Regulatory Outlook

Modern slavery | UK Regulatory Outlook May 2024

Published on 31st May 2024

European Parliament adopts position on forced labour regulation | Modern Slavery Act 2015: statement registry updated | Regulations to eradicate modern slavery in NHS supply chains to be delayed by general election

European Parliament adopts position on forced labour regulation

The European Parliament has adopted its position on the regulation to prohibit products made with forced labour going on the EU market. Under the regulation, Member State authorities and the European Commission will be able to investigate suspicious goods, supply chains and manufacturers. Investigative decisions will be based on factual and verifiable information that, for example, can be received from international organisations, cooperating authorities and whistleblowers.

If a product is deemed to have been manufactured using forced labour, it will be prohibited from being sold on the EU market (including online) and products will be seized at EU borders. If evidence can be provided to authorities that forced labour has been eliminated, then the product may be able to return to the EU market.

The text now needs to undergo linguistic review, after which the new European Parliament will need to adopt the text again (likely to be in September 2024, after the June elections). After this, the Council will then formally adopt the text. EU countries will have to start implementing the rules within three years of its entry into force.

Modern Slavery Act 2015: statement registry updated

The Home Office published, on 26 April, a press release announcing that it has updated the registry for statements required by section 54 of the Modern Slavery Act 2015.

Section 54 requires large businesses to produce a statement each year highlighting the steps they have taken to ensure that their business and supply chains are free of modern slavery, or a statement that they have taken no steps to do this.

Companies can add their statement to the registry – alongside publishing it on their websites – which allows people to search for an organisation's statement. The use of the registry is currently voluntary. The registry has been updated to encourage businesses to upload their annual modern slavery statements and the changes are as follows:

  • One-off email notification to registered companies who have not uploaded a statement since the registry was launched in 2021.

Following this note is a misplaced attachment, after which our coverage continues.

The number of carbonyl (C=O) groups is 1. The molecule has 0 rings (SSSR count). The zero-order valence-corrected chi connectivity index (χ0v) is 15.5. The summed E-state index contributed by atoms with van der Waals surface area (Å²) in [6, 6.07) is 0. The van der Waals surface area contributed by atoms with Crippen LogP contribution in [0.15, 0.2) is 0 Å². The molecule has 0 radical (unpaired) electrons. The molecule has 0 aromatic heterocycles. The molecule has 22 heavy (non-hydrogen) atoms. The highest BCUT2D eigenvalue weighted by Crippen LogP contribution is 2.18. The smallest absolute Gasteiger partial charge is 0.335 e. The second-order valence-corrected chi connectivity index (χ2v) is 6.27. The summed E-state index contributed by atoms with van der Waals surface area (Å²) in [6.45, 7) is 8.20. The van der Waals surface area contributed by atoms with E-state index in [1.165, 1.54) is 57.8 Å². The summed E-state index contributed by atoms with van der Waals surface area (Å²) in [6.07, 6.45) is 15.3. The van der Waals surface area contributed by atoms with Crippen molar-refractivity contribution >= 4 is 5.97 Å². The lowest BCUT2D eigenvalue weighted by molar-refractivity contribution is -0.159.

• Email reminders to registered companies every year to prompt them to submit their latest annual statement. If companies have not yet uploaded their annual statement, they will first receive a reminder one month before the deadline; a further reminder will then be sent two weeks before the deadline and a final reminder one week before the deadline.
  • Changes to the statement summary pages and search pages to clearly show how many of the recommended sections a company has completed on the registry.

While using the register is not required under the Modern Slavery Act 2015, businesses should consider whether the wish to use it.

Regulations to eradicate modern slavery in NHS supply chains to be delayed by general election

As reported in our March issue, the government announced its plans to introduce regulations to eradicate modern slavery in NHS supply chains, which are required under the Health and Care Act 2022. While there were reports that these had been drafted, they had not yet been introduced into Parliament and so due to the calling of the general election and dissolution of Parliament, these can no longer be brought forward and it will be for the newly-elected government to introduce the regulations.

CSDDD receives final vote

Please see ESG.


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* This article is current as of the date of its publication and does not necessarily reflect the present state of the law or relevant regulation.

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